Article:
Sounds are the bases for the further word formation and sentence compiling. Accordingly, at the K-3 level, sounds, i. e. phonics, should be studied first of all. To start the lesson, it is necessary to define the approach used. For my class, I will use the word-building approach. Thus, introducing one of the phonics elements, for example [b] sound, it is necessary to provoke students’ associations with the sound. In other words, students should recall the words they remember with this sound. The next step might be creation of the chart with the number of sentences coinciding with the number of students in the class. Each of them should fill in the gap in his or her sentence, even if their words repeat or if they use their names starting with [b] as examples. After several lessons of the kind, [b] sound will be memorized, and the vocabulary of the students will be enriched with the words they recalled for the chart filling. The most useful books for this purpose include “Phonics that Work! New Strategies for the Reading/Writing Classroom” by Wagstaff, Learning Phonics and Spelling in a Whole Language Classroom (Grades K-3) by Powell, Big Book of Phonics Fun, and the Phonics slide show developed by Letter Box.
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Further on, to introduce new items of the vocabulary, it will be necessary to develop the approach applicable to all the students in the class. The most universal one is the method of contextual associations demanding the teacher to show the students how a new word relates to them personally, their backgrounds, interests, etc. The objectives of the vocabulary class are the enrichment of students’ vocabulary, training of phonics elements studied, and preparation for the phrase and sentence levels of reading or writing classes. The source for the vocabulary class will be “Vocabulary, Grades K-3” by Elaine K. McEwan, which is a book for teachers to understand the ways in which K-3 students memorize words and to implement these ways in class. The techniques to use will be reading of new words aloud by the teacher, asking students to recall when and why they might or might not use these words before, and asking them to use the words in sentences of their own. Moreover, there will be an assignemnt to color or underline a word studied in the sentences offered, and create word-cards with/without pictures.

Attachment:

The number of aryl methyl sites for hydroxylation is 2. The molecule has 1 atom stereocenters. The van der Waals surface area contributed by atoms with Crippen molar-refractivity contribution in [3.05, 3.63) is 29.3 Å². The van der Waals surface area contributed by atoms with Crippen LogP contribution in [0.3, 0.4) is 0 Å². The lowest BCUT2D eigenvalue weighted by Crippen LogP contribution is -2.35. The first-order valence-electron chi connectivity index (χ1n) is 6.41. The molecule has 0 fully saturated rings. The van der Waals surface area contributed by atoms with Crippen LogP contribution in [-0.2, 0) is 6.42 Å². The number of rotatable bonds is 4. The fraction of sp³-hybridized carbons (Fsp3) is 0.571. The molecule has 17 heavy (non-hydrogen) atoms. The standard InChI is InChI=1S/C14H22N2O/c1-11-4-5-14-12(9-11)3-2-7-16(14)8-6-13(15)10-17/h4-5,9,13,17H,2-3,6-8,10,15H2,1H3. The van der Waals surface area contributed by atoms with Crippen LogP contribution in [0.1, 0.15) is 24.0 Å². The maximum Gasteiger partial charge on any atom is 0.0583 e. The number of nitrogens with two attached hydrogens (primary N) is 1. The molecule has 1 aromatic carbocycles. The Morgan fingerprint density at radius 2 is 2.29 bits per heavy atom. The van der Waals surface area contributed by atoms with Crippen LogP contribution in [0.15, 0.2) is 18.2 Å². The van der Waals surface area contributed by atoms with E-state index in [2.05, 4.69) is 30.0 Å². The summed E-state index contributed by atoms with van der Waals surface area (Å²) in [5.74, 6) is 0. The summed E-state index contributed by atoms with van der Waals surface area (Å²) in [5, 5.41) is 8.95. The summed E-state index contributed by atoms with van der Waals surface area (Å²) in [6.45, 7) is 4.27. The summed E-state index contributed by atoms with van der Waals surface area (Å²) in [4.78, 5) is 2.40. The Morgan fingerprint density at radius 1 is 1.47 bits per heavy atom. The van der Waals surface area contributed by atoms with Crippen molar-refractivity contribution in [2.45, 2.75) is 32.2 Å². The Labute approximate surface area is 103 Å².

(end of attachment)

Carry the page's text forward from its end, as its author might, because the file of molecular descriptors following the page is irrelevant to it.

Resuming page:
Moving further, the vocabulary lesson can be developed in accordance with the concepts of the morphemic and contextual analysis, checking students’ dictionary skills, listening comprehension abilities, etc. In more detail, these concepts will be implemented by the subsequent introduction of several words, for example such as “whale”, “school”, “painting”, and “computer”. After this, the students will have to find the similar phonics elements in these words. Further on, the contextual analysis will involve the teacher’s hints to students and their memories of the situations when they used or heard somebody use this or that word. Also, students will have to look for the words in the dictionary after the teacher reads these words aloud and uses them in sentences for students to memorize them better. Finally, the listening comprehension skills will be practiced as students listen to the teacher reading a text in which they will have to recognize the words studied in class.